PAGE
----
Do You have a Set List?

Every band has collection of songs they play. That’s true whether they write their own stuff, use material someone wrote for them, or stick to covers. Those songs may be in various stages of development; before the band records or heads to a gig, they need to decide which are ready for public consumption and which need more work. The ones that are deemed ready, or at least ready for a test drive and feedback, are placed on a set list. There is often a serious discussion of the order in which to play songs, so that stronger material is interspersed with “iffier” stuff in a way that seems likely to get and hold the audience’s attention. This list is the reference point for the band’s performing activities. The set list is under constant revision as the band learns from their experiences. If one song bombs, it gets moved or removed. If another song does surprisingly well, the band puts it in an advantageous slot.

These conversations work best when they are open, honest, analytical, and cordial. If someone is having trouble learning a chord change, he should speak up. If the vocal is flat on that tune, the singer should be told. If the bass player noticed audience members dozing off during songs 3 and 4, everyone ought to talk about what that means. People can be very vulnerable during these conversations, so a healthy band has to balance frankness with appropriate vocabulary and tone.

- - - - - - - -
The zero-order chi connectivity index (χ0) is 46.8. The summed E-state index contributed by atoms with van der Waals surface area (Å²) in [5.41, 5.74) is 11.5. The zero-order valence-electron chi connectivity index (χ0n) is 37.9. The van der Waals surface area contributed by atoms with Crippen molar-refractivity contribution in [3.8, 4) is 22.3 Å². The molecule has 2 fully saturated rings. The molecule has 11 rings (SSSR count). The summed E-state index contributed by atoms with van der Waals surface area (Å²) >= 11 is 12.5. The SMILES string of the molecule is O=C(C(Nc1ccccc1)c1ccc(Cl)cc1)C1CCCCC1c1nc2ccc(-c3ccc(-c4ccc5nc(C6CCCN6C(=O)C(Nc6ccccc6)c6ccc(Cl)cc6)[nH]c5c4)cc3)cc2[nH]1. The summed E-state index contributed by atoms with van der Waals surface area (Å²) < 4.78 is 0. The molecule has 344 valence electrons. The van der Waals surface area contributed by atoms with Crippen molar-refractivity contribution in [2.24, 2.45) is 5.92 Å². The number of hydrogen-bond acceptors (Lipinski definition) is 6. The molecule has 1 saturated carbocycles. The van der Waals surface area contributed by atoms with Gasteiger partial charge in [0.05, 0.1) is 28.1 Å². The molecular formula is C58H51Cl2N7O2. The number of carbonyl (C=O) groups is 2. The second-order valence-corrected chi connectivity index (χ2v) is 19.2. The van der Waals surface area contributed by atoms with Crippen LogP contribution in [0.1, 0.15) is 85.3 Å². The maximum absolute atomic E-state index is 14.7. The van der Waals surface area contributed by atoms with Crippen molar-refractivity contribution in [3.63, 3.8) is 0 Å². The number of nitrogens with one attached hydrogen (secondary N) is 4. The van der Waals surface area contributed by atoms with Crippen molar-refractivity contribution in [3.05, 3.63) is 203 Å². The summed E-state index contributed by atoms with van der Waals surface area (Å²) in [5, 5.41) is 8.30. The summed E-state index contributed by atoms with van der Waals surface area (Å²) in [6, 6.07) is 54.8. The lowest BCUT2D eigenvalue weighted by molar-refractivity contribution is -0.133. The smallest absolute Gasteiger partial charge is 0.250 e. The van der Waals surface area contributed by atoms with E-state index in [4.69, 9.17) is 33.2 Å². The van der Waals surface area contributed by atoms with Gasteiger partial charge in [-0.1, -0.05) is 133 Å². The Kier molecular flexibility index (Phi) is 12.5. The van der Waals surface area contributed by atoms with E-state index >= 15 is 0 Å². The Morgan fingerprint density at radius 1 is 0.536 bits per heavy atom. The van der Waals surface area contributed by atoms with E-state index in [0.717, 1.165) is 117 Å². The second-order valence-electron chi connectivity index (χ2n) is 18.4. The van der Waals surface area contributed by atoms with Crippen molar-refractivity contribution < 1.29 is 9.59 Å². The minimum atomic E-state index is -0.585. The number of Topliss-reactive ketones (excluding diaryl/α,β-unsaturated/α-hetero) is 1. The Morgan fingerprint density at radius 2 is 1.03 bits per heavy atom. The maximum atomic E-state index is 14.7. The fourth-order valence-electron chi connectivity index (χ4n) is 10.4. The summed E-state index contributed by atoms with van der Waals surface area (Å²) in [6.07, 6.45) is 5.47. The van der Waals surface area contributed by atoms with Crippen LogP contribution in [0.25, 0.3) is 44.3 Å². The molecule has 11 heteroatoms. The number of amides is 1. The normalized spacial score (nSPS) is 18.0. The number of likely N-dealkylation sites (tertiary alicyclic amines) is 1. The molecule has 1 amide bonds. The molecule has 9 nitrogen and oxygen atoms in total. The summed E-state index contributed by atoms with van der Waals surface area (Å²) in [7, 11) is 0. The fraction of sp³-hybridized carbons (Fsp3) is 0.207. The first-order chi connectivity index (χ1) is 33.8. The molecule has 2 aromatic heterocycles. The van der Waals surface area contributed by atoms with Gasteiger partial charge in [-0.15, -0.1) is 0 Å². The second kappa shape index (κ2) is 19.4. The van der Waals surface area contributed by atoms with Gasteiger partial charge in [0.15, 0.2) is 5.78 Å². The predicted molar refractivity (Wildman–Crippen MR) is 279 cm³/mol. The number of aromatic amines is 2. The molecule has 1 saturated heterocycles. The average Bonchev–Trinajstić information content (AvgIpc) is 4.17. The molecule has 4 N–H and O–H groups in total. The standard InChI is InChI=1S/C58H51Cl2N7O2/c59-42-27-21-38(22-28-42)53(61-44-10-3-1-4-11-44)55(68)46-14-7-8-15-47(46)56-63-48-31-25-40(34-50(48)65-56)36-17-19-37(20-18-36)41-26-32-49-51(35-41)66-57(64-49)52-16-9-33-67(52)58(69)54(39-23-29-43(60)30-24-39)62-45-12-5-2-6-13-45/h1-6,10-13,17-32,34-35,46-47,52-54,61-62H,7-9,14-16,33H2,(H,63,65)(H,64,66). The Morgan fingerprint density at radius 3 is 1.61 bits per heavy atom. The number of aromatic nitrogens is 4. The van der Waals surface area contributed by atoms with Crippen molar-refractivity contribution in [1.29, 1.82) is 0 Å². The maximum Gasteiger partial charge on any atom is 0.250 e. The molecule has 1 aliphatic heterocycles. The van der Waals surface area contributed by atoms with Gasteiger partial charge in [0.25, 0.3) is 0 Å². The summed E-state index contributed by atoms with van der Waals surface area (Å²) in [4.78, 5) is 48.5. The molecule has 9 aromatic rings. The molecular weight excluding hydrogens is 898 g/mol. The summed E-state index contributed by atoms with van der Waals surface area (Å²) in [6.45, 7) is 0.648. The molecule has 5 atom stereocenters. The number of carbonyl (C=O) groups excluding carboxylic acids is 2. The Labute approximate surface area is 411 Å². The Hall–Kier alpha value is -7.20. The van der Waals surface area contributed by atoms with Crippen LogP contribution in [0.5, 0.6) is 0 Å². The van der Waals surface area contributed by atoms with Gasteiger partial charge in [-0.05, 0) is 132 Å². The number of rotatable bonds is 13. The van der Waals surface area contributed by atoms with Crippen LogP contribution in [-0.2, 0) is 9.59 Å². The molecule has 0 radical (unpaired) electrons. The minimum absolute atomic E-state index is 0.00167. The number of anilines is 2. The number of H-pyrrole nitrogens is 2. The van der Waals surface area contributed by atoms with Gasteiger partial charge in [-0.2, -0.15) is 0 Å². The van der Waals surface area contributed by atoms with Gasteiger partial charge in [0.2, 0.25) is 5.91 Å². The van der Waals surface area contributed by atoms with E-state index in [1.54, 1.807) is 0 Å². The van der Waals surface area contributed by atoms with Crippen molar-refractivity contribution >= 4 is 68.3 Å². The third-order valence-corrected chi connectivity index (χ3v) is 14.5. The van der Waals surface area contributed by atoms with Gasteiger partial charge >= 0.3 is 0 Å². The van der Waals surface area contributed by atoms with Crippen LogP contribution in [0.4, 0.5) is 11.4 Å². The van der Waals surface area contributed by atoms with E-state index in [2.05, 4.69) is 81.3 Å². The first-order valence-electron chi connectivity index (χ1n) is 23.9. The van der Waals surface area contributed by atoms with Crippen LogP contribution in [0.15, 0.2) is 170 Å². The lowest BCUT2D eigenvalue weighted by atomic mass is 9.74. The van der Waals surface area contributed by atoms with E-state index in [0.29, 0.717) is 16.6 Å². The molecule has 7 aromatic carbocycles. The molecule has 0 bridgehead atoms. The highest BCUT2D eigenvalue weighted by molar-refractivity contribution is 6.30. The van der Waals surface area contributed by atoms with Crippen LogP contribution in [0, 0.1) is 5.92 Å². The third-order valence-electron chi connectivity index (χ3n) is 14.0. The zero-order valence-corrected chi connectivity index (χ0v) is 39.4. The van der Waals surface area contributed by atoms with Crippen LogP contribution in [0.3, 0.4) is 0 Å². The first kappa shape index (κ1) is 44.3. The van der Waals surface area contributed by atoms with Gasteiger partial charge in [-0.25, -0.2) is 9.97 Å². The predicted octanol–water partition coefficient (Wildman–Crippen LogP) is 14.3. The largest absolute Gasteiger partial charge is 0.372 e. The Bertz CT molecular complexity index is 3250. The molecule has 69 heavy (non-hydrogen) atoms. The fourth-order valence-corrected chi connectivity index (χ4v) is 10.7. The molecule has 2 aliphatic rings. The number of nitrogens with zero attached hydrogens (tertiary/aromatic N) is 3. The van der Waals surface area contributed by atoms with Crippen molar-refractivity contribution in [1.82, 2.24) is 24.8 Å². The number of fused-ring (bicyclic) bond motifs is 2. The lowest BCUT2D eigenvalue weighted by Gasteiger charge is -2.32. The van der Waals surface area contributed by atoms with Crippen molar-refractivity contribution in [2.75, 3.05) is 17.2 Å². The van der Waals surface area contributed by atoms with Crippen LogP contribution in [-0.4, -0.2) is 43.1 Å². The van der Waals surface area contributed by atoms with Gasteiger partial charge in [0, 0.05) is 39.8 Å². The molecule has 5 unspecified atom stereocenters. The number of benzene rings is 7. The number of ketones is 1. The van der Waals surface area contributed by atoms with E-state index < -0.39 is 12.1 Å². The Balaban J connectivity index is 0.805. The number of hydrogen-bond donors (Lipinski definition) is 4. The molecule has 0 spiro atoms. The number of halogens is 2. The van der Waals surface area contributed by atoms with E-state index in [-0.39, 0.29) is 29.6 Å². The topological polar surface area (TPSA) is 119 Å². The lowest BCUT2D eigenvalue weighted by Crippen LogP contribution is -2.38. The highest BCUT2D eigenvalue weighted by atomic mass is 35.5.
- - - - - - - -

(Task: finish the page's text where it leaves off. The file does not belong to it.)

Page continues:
You should do the same with your own products, services, or ideas. Which ones are your strongest? Which need more development? Which ones should be removed from your repertoire? You and your band should have intentional, serious discussions about these things. If you are running for public office, you have to talk about your message and ideas. If you are selling hard drives for small electronics, you have to discuss everything from the products themselves to how you are marketing them. If you don’t take the time to get on the same page, you won’t know what you are going to play when you get on stage. (Incidentally, that’s when embarrassing public arguments tend to occur.) Share information, point out problems, and discuss solutions and new ideas. This should be done on a regular basis and is especially important after any “gig,” that is, any significant event or activity that you undertake.

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